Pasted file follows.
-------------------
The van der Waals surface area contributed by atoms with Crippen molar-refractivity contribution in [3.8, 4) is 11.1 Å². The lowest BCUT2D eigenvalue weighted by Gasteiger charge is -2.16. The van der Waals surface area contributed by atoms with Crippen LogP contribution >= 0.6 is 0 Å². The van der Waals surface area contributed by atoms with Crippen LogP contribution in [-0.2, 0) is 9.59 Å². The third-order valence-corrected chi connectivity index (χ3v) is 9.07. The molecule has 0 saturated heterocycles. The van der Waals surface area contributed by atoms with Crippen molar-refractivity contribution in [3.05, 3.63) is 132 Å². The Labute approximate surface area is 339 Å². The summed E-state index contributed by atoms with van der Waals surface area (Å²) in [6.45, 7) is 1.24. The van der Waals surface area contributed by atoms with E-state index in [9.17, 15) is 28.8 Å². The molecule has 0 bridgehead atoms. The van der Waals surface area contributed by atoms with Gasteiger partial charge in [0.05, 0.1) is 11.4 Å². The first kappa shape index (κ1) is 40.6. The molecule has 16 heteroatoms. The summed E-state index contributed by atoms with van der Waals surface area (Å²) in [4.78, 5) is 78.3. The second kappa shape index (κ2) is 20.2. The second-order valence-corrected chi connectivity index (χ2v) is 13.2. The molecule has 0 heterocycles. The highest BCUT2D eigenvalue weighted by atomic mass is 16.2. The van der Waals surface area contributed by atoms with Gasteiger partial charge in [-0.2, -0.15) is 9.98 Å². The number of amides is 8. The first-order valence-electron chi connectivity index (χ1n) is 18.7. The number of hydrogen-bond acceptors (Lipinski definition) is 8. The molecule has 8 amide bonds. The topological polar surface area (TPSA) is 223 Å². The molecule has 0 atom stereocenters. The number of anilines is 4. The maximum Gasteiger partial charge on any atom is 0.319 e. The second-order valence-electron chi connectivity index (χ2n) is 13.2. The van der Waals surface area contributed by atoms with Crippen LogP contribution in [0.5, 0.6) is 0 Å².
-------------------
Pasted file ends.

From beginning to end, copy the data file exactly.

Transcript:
The van der Waals surface area contributed by atoms with Crippen molar-refractivity contribution in [3.8, 4) is 11.1 Å². The lowest BCUT2D eigenvalue weighted by Gasteiger charge is -2.16. The van der Waals surface area contributed by atoms with Crippen LogP contribution >= 0.6 is 0 Å². The van der Waals surface area contributed by atoms with Crippen LogP contribution in [-0.2, 0) is 9.59 Å². The third-order valence-corrected chi connectivity index (χ3v) is 9.07. The molecule has 0 saturated heterocycles. The van der Waals surface area contributed by atoms with Crippen molar-refractivity contribution in [3.05, 3.63) is 132 Å². The Labute approximate surface area is 339 Å². The summed E-state index contributed by atoms with van der Waals surface area (Å²) in [6.45, 7) is 1.24. The van der Waals surface area contributed by atoms with E-state index in [9.17, 15) is 28.8 Å². The molecule has 0 bridgehead atoms. The van der Waals surface area contributed by atoms with Gasteiger partial charge in [0.05, 0.1) is 11.4 Å². The first kappa shape index (κ1) is 40.6. The molecule has 16 heteroatoms. The summed E-state index contributed by atoms with van der Waals surface area (Å²) in [4.78, 5) is 78.3. The second kappa shape index (κ2) is 20.2. The second-order valence-corrected chi connectivity index (χ2v) is 13.2. The molecule has 0 heterocycles. The highest BCUT2D eigenvalue weighted by atomic mass is 16.2. The van der Waals surface area contributed by atoms with Gasteiger partial charge in [-0.2, -0.15) is 9.98 Å². The number of amides is 8. The first-order valence-electron chi connectivity index (χ1n) is 18.7. The number of hydrogen-bond acceptors (Lipinski definition) is 8. The molecule has 8 amide bonds. The topological polar surface area (TPSA) is 223 Å². The molecule has 0 atom stereocenters. The number of anilines is 4. The maximum Gasteiger partial charge on any atom is 0.319 e. The second-order valence-electron chi connectivity index (χ2n) is 13.2. The van der Waals surface area contributed by atoms with Crippen LogP contribution in [0.5, 0.6) is 0 Å².